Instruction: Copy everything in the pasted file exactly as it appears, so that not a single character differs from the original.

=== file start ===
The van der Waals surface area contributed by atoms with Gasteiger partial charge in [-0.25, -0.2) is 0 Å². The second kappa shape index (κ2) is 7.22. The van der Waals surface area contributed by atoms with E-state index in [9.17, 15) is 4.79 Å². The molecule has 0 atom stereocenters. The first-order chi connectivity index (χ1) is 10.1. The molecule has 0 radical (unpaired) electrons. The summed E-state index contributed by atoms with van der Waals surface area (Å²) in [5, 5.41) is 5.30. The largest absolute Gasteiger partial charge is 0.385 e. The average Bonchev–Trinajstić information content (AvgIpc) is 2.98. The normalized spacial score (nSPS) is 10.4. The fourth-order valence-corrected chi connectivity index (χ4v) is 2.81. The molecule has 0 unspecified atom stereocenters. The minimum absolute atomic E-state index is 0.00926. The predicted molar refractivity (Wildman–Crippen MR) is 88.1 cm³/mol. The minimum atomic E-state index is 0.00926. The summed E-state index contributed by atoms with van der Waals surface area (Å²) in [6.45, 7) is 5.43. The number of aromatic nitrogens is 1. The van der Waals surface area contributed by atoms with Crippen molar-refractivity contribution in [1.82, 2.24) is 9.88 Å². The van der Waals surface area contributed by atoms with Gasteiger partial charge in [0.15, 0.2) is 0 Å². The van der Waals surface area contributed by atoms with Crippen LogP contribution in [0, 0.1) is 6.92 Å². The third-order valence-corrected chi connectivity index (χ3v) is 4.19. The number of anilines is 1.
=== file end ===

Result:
The van der Waals surface area contributed by atoms with Gasteiger partial charge in [-0.25, -0.2) is 0 Å². The second kappa shape index (κ2) is 7.22. The van der Waals surface area contributed by atoms with E-state index in [9.17, 15) is 4.79 Å². The molecule has 0 atom stereocenters. The first-order chi connectivity index (χ1) is 10.1. The molecule has 0 radical (unpaired) electrons. The summed E-state index contributed by atoms with van der Waals surface area (Å²) in [5, 5.41) is 5.30. The largest absolute Gasteiger partial charge is 0.385 e. The average Bonchev–Trinajstić information content (AvgIpc) is 2.98. The normalized spacial score (nSPS) is 10.4. The fourth-order valence-corrected chi connectivity index (χ4v) is 2.81. The molecule has 0 unspecified atom stereocenters. The minimum absolute atomic E-state index is 0.00926. The predicted molar refractivity (Wildman–Crippen MR) is 88.1 cm³/mol. The minimum atomic E-state index is 0.00926. The summed E-state index contributed by atoms with van der Waals surface area (Å²) in [6.45, 7) is 5.43. The number of aromatic nitrogens is 1. The van der Waals surface area contributed by atoms with Crippen molar-refractivity contribution in [1.82, 2.24) is 9.88 Å². The van der Waals surface area contributed by atoms with Gasteiger partial charge in [0.15, 0.2) is 0 Å². The van der Waals surface area contributed by atoms with Crippen LogP contribution in [0, 0.1) is 6.92 Å². The third-order valence-corrected chi connectivity index (χ3v) is 4.19. The number of anilines is 1.